Monday August 2, 2010 - Tres-Ates

After a couple fun days on the 10-0 Angulo it felt great to get back on the SIMSUP and lean into the differences. What a super fun board is this L41 Kirk shaped mini-Simmons design inspired and based stand up paddle-surfboard.

I was hoping the swell would show better, so I took a small gamble by passing over Scimi's and GDubs, heading to TresAtes straight away without even looking at it. Actually, I almost did take a look at it but I got side tracked by Kirk who was checking Scimi's in the dimly lit, early morning murk and overcast. He was up for surfing his shortie twin although he was having minor second thoughts about surfing his short
SUP instead.

I grabbed the Simmy, did a quick warm-up and was in the line-up at Tres by 0610. There was definitely a south swell in the water. Sets were earmarked with fairly long waits, but there were enough small waves, horseshoeing over the inside reef, to make for plenty of diversion and surprisingly long rides in the fast and sectiony runners in between sets. Occasionally I'd get caught inside, but the paddle back was in front of Brown House or Tres Palmas and it was breaking soft and mellow there.

I'm thinking that the Angulo 10-0 is a great all-around SUP. It's the board I want when I need to paddle any kind of distance to get to the surf, or just to take a little excursion, or a paddle on a flat, surfless day in the sun. But the 8-0 SIMSUP is definitely my board of choice when I want
performance and maneuverability. Climbing and dropping, finding the right line in a hurry, hard turn backs just laying it on rail, stability with fast down the line speed and trim...the SIMSUP is the desired package.

Temps were cool, and this typical overcast morning Summer drizzle marine layer pattern is looking like the new norm. If there is a silver lining, it's that the water is pretty warm. 58 degrees at 0545. I surfed until I was tired and getting sloppy from fatigue. I got some halfway decent shots with the Olympus in spite of the horrible low light conditions for taking pictures. I was hoping to do better but every time I was in the right position to get some decent snaps of surfers on the main peak, I was dead center in the down reef peak which was bearing down quick on my position. More than once I got semi-creamed, but the peak was soft and not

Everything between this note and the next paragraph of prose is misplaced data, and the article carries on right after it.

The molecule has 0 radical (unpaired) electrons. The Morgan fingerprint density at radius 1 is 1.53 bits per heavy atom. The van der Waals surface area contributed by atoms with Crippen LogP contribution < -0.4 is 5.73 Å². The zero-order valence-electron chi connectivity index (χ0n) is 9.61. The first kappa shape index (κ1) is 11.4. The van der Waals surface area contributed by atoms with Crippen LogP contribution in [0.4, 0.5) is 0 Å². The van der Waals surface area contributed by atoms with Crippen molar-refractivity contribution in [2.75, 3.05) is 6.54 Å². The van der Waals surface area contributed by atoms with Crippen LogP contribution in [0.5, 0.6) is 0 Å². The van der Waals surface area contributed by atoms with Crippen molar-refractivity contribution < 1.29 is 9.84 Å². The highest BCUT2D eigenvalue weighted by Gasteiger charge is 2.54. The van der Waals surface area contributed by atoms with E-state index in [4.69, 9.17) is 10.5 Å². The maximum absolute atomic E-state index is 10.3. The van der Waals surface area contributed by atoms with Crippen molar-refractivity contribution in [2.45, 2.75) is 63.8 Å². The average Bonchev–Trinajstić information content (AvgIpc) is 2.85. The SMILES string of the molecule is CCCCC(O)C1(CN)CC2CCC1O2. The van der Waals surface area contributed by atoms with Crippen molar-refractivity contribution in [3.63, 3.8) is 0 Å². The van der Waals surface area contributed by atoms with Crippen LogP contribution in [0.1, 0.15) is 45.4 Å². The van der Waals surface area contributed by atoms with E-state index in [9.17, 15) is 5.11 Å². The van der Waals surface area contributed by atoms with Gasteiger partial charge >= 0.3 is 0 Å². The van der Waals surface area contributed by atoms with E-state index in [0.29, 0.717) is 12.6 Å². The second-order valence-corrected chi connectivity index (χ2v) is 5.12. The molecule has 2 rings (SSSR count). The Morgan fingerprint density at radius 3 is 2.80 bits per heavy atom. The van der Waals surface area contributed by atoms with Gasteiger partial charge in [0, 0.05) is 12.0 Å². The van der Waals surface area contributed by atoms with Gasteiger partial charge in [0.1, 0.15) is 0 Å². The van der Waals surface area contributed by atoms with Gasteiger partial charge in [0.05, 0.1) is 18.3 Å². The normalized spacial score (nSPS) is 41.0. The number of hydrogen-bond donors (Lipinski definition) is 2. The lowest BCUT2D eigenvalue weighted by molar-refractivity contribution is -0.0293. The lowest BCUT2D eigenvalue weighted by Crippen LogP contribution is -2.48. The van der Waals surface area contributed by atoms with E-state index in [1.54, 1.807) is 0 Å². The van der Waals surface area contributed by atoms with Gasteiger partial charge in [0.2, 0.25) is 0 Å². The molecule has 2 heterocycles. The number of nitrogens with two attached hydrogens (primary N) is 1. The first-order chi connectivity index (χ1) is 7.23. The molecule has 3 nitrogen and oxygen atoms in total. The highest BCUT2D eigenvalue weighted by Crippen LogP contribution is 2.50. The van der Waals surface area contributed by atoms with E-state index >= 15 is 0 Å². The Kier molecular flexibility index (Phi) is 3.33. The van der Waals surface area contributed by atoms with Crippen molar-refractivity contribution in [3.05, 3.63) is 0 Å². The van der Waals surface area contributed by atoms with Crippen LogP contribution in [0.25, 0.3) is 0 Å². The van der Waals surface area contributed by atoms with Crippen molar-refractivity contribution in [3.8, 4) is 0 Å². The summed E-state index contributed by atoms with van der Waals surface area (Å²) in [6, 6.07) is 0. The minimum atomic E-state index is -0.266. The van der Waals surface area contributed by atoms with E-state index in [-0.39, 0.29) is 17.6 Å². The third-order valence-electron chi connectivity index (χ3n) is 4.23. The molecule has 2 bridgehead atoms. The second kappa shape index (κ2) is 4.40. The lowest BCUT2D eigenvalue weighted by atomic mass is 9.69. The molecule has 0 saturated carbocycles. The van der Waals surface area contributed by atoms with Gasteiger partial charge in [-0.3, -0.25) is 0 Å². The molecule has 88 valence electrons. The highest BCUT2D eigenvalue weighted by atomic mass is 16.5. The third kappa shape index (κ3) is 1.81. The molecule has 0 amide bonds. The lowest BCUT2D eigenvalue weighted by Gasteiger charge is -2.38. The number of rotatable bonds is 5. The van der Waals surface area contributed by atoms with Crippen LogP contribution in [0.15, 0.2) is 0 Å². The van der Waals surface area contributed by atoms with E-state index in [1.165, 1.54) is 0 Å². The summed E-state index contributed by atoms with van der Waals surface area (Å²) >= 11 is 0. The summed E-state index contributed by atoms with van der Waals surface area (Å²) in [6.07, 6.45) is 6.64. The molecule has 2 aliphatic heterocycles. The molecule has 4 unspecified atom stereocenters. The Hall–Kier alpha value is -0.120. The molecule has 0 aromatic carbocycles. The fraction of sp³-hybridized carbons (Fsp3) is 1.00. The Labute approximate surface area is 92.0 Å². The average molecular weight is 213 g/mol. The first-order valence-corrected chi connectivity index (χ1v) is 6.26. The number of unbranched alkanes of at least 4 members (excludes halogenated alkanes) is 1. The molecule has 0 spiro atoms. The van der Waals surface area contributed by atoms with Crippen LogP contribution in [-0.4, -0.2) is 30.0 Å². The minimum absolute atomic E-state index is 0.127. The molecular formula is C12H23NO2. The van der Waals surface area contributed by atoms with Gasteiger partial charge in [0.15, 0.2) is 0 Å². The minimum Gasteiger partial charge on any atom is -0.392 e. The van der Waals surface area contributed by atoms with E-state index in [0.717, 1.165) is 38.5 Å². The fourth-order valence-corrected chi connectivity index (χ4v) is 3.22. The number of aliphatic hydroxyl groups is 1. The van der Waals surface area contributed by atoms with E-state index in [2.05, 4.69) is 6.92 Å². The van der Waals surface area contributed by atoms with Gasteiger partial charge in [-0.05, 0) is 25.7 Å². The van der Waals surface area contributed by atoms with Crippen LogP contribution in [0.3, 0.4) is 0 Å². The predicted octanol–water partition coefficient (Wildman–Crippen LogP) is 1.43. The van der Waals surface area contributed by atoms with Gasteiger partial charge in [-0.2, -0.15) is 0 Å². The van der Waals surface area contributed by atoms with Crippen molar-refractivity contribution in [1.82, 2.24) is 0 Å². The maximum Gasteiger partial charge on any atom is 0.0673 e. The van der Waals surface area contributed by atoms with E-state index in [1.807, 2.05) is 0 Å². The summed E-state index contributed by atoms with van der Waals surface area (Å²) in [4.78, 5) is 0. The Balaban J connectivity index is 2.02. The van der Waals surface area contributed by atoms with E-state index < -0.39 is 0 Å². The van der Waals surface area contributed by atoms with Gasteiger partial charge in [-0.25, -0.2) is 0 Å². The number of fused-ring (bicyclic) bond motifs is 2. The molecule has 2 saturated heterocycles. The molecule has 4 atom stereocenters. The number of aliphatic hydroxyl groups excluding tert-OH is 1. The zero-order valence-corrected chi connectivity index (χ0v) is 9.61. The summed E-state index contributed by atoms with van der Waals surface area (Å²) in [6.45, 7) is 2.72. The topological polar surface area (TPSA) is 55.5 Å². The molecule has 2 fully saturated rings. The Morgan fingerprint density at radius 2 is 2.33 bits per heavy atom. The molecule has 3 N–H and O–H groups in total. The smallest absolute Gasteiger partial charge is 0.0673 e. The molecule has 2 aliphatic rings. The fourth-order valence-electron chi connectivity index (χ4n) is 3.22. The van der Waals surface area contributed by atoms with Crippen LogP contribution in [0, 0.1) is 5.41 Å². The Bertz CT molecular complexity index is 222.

pitching so the drubbing was minimal. Finally I just said, screw the pictures, I can't surf and take pics from this vantage point.

Herby was out on his red stripped Surftech, goofy footing his way through the lefts and an occasional right. It's always fun to surf with Herby. He's positive, fun-loving, upbeat all the time and (too) social. His right-foot-forward style has led him to be just a little Goofy in more than one way, and in the very best sense. And he finally got new wetsuit! His old one was literally falling apart on his body, leaving oxidized rubber and glue marks on his neck. Yuck! Isn't that carcinogenic or at the very least rubber stink-o-genic?

Lookin' for a redux tomorrow if the buoy numbers hold. If not, then down to the beaches on Eric's longboard, or...maybe I'll just sleep in.